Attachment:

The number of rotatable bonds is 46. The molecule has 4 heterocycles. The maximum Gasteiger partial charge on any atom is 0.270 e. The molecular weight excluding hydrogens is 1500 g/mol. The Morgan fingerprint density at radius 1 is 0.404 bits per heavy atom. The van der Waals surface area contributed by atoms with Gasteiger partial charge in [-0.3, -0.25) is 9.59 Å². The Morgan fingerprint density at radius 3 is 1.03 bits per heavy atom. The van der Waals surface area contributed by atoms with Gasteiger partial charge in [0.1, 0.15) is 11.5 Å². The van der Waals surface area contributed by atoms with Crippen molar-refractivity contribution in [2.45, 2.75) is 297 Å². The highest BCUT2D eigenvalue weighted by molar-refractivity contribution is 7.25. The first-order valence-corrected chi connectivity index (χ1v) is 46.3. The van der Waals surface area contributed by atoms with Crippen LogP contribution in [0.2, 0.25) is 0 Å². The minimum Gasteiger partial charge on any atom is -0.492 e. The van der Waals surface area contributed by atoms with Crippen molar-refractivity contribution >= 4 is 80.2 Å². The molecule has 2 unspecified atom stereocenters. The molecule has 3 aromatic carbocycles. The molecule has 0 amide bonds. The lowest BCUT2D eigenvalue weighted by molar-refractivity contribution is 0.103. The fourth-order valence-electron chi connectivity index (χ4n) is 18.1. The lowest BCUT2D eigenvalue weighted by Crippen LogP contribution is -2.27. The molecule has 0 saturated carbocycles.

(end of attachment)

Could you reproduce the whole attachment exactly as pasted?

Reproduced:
The number of rotatable bonds is 46. The molecule has 4 heterocycles. The maximum Gasteiger partial charge on any atom is 0.270 e. The molecular weight excluding hydrogens is 1500 g/mol. The Morgan fingerprint density at radius 1 is 0.404 bits per heavy atom. The van der Waals surface area contributed by atoms with Gasteiger partial charge in [-0.3, -0.25) is 9.59 Å². The Morgan fingerprint density at radius 3 is 1.03 bits per heavy atom. The van der Waals surface area contributed by atoms with Gasteiger partial charge in [0.1, 0.15) is 11.5 Å². The van der Waals surface area contributed by atoms with Crippen molar-refractivity contribution in [2.45, 2.75) is 297 Å². The highest BCUT2D eigenvalue weighted by molar-refractivity contribution is 7.25. The first-order valence-corrected chi connectivity index (χ1v) is 46.3. The van der Waals surface area contributed by atoms with Crippen LogP contribution in [0.2, 0.25) is 0 Å². The minimum Gasteiger partial charge on any atom is -0.492 e. The van der Waals surface area contributed by atoms with Crippen molar-refractivity contribution >= 4 is 80.2 Å². The molecule has 2 unspecified atom stereocenters. The molecule has 3 aromatic carbocycles. The molecule has 0 amide bonds. The lowest BCUT2D eigenvalue weighted by molar-refractivity contribution is 0.103. The fourth-order valence-electron chi connectivity index (χ4n) is 18.1. The lowest BCUT2D eigenvalue weighted by Crippen LogP contribution is -2.27. The molecule has 0 saturated carbocycles.